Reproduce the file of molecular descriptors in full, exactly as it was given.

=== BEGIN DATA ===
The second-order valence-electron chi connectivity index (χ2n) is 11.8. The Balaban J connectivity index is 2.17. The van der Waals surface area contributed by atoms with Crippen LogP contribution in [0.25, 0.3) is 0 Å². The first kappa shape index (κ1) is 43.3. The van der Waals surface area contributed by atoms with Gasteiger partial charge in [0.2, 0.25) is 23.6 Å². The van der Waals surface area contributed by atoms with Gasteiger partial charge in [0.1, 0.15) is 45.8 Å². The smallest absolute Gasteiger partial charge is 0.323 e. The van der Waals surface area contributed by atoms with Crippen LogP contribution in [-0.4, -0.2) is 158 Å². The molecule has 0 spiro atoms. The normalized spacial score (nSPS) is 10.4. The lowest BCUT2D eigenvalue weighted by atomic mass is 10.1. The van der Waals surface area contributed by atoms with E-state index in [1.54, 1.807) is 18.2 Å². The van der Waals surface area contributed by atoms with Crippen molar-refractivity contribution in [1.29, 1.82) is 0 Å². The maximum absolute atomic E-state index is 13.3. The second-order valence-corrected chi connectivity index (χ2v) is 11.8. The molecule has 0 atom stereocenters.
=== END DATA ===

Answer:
The second-order valence-electron chi connectivity index (χ2n) is 11.8. The Balaban J connectivity index is 2.17. The van der Waals surface area contributed by atoms with Crippen LogP contribution in [0.25, 0.3) is 0 Å². The first kappa shape index (κ1) is 43.3. The van der Waals surface area contributed by atoms with Gasteiger partial charge in [0.2, 0.25) is 23.6 Å². The van der Waals surface area contributed by atoms with Gasteiger partial charge in [0.1, 0.15) is 45.8 Å². The smallest absolute Gasteiger partial charge is 0.323 e. The van der Waals surface area contributed by atoms with Crippen LogP contribution in [-0.4, -0.2) is 158 Å². The molecule has 0 spiro atoms. The normalized spacial score (nSPS) is 10.4. The lowest BCUT2D eigenvalue weighted by atomic mass is 10.1. The van der Waals surface area contributed by atoms with E-state index in [1.54, 1.807) is 18.2 Å². The van der Waals surface area contributed by atoms with Crippen molar-refractivity contribution in [1.29, 1.82) is 0 Å². The maximum absolute atomic E-state index is 13.3. The second-order valence-corrected chi connectivity index (χ2v) is 11.8. The molecule has 0 atom stereocenters.